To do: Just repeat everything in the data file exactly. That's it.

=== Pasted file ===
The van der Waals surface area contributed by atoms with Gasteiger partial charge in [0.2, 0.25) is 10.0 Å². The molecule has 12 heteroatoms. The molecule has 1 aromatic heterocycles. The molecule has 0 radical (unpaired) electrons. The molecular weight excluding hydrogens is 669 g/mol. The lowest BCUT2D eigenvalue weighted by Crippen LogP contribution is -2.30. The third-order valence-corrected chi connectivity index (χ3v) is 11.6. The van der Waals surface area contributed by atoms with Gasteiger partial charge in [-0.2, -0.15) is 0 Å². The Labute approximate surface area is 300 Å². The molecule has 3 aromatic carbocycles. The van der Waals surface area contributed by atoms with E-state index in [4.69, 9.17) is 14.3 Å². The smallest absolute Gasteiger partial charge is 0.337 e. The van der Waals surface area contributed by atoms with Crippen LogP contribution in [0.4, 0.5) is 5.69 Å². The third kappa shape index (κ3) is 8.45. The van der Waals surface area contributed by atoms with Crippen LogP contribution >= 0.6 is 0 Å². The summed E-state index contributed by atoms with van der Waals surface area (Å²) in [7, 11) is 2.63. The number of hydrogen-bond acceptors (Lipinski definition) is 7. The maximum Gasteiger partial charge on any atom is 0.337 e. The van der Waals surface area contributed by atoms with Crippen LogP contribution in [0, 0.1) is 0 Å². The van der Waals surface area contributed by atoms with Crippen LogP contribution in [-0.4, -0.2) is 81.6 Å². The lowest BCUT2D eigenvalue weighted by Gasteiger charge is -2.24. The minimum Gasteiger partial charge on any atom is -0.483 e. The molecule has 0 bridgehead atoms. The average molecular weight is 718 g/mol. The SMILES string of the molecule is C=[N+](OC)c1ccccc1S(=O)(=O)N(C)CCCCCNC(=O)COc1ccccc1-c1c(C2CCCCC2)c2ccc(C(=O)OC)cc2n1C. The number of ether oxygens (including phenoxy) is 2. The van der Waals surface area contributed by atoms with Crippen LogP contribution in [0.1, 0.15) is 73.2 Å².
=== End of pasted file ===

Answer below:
The van der Waals surface area contributed by atoms with Gasteiger partial charge in [0.2, 0.25) is 10.0 Å². The molecule has 12 heteroatoms. The molecule has 1 aromatic heterocycles. The molecule has 0 radical (unpaired) electrons. The molecular weight excluding hydrogens is 669 g/mol. The lowest BCUT2D eigenvalue weighted by Crippen LogP contribution is -2.30. The third-order valence-corrected chi connectivity index (χ3v) is 11.6. The van der Waals surface area contributed by atoms with Gasteiger partial charge in [-0.2, -0.15) is 0 Å². The Labute approximate surface area is 300 Å². The molecule has 3 aromatic carbocycles. The van der Waals surface area contributed by atoms with E-state index in [4.69, 9.17) is 14.3 Å². The smallest absolute Gasteiger partial charge is 0.337 e. The van der Waals surface area contributed by atoms with Crippen LogP contribution in [0.4, 0.5) is 5.69 Å². The third kappa shape index (κ3) is 8.45. The van der Waals surface area contributed by atoms with Crippen LogP contribution >= 0.6 is 0 Å². The summed E-state index contributed by atoms with van der Waals surface area (Å²) in [7, 11) is 2.63. The number of hydrogen-bond acceptors (Lipinski definition) is 7. The maximum Gasteiger partial charge on any atom is 0.337 e. The van der Waals surface area contributed by atoms with Crippen LogP contribution in [0, 0.1) is 0 Å². The van der Waals surface area contributed by atoms with Crippen LogP contribution in [-0.4, -0.2) is 81.6 Å². The lowest BCUT2D eigenvalue weighted by Gasteiger charge is -2.24. The minimum Gasteiger partial charge on any atom is -0.483 e. The molecule has 0 bridgehead atoms. The average molecular weight is 718 g/mol. The SMILES string of the molecule is C=[N+](OC)c1ccccc1S(=O)(=O)N(C)CCCCCNC(=O)COc1ccccc1-c1c(C2CCCCC2)c2ccc(C(=O)OC)cc2n1C. The number of ether oxygens (including phenoxy) is 2. The van der Waals surface area contributed by atoms with Crippen LogP contribution in [0.1, 0.15) is 73.2 Å².